Ordered new accelerator and hope to paint the frame with clearcoat the next days. Iīll report how it worked out.

  15. #15
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    Hey;

    Paint will never be as good as good PC. Bad PC is likely still better than paint. Bad PC would have to be REALLY bad to be worse than paint. PC is so much easier than painting. Better for your health. Just better. It aint no free lunch, but it IS better. Mine still looks pretty good on the Kroozer after a year of hard use. I also installed 3M PPF on the high wear areas to keep my creation boootiful.
    Most people ply the Well Trodden Path. A few seek a different way, and leave a Trail behind.
    - John Hajny, a.k.a. TrailMaker

  16. #16
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    That was my intention when I decided to finally get my frames powdercoated. Give it to a powdercoater and donīt mess with those harmful DIY paintjobs in the basement anymore and get a more durable surface. Thatīs why I got really confused when I realized it was much worse than with my DIY paintjobs.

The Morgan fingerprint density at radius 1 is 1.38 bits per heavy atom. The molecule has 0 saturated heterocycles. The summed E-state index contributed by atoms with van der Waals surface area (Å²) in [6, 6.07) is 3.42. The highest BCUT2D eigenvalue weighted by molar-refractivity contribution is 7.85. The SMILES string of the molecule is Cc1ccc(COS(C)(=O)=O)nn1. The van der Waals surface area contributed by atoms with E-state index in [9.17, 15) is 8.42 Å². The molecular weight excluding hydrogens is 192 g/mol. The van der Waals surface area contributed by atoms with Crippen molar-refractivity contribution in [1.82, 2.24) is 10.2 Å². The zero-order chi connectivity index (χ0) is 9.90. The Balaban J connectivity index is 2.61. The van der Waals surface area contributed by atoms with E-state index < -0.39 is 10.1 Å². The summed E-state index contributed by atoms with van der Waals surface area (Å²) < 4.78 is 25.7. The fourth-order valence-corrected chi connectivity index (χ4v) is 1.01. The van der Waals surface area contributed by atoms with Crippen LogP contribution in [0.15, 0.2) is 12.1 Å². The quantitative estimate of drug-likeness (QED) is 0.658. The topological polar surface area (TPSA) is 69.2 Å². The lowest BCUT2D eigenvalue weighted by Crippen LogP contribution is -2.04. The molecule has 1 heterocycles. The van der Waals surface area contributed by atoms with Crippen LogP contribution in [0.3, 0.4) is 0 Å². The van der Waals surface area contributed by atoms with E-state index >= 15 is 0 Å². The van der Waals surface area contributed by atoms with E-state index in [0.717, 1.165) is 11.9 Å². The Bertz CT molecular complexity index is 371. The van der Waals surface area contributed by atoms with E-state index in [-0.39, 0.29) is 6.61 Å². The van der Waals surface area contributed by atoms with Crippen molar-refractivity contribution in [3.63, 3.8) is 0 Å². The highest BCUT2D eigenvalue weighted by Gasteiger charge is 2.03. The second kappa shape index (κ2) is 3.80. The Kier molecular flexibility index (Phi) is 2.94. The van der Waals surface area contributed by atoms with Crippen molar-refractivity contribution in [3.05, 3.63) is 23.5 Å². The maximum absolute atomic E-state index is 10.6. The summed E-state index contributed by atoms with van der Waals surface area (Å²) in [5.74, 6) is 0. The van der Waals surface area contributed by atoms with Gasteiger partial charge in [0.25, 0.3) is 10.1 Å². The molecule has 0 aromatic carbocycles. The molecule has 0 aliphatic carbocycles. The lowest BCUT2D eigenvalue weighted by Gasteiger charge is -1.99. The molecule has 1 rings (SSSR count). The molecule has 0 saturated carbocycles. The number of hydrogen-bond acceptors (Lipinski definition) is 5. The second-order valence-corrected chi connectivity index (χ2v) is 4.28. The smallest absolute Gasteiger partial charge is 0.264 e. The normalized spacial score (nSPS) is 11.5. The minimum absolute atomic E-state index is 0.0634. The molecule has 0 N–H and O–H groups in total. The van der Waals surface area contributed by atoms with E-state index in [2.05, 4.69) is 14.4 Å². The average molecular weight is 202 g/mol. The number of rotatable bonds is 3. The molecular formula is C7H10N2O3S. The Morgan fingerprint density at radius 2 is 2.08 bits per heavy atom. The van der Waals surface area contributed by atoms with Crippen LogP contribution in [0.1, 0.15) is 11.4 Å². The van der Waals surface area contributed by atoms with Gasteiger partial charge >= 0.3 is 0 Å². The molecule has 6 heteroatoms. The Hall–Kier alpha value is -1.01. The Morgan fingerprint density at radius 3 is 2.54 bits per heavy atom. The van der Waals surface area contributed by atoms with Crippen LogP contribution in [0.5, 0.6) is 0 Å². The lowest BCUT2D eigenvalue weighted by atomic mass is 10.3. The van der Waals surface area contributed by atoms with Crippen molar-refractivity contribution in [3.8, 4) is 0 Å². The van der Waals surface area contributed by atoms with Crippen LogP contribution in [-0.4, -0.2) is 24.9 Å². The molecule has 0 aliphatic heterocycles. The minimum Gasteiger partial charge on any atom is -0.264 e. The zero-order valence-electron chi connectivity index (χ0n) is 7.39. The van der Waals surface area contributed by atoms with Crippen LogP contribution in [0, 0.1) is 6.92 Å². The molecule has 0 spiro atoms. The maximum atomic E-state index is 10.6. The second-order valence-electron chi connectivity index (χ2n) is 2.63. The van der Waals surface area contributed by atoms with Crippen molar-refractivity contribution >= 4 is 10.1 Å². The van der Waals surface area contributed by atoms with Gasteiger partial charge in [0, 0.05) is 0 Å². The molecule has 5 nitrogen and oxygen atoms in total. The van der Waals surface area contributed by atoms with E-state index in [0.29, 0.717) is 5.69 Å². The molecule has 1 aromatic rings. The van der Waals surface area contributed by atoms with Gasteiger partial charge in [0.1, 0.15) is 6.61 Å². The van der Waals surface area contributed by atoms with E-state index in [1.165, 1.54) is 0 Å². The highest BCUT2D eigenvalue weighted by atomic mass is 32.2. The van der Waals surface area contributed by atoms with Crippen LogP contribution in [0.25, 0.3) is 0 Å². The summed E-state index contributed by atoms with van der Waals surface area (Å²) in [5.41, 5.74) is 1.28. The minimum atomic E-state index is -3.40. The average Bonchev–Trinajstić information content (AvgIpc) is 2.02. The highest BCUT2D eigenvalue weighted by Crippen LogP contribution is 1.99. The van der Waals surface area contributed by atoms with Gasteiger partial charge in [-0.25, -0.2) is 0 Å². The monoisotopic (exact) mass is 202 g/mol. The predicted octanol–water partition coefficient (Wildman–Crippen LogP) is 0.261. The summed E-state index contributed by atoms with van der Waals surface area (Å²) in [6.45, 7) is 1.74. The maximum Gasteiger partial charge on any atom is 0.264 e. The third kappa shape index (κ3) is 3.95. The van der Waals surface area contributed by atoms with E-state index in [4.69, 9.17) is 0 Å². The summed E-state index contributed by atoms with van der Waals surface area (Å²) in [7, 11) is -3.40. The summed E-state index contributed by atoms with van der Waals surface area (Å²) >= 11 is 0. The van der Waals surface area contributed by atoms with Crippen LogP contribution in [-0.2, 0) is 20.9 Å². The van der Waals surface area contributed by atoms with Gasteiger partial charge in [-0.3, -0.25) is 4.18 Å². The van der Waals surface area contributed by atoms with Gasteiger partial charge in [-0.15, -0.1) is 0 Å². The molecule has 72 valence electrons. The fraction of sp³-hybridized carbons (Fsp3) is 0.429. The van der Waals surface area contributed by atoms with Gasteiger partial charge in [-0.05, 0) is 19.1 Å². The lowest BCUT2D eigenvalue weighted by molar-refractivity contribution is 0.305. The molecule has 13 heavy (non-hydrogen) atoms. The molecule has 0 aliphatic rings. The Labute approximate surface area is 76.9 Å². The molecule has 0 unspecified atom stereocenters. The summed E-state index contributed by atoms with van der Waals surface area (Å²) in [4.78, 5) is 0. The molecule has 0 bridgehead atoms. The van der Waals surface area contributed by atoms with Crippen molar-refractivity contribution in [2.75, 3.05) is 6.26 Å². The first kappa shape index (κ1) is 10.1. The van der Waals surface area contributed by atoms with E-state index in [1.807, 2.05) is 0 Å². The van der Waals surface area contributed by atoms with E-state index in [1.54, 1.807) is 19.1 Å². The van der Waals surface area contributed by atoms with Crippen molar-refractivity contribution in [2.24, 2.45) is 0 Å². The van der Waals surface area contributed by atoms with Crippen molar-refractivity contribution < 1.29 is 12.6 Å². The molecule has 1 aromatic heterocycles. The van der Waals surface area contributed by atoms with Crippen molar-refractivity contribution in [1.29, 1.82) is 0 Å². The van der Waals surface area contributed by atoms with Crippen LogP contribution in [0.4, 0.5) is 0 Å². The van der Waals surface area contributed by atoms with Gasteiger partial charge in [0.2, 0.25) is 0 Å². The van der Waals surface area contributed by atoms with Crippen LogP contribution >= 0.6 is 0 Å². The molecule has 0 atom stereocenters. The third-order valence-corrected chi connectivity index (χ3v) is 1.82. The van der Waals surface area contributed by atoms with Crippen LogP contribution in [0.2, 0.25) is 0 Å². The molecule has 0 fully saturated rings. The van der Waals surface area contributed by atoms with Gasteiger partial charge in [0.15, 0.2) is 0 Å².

There must be something wrong with this PC. My monstercross is simply painted by myself and has been ridden in the same terrain, same weather and with same shorts as the hardtail. The DIY paintjob shows nearly no visible scratches after 6 month. The PC was done in two rides.

    As a makeshift I will clearcoat it by myself, ride it a while until Iīll get a new PC done by another shop.

    Was riding with two buddies yesterday. Both with powdercoated frames, one was 3 years old, the other 7 years. Both looked really good. Compared to my 2 weeks old mess, the 7 year old PC-job looked brandnew. The bikes get ridden in the same conditions with the same kind of MTB shorts and so on.

    I guess I just got a bad start with my powdercoat-relationship.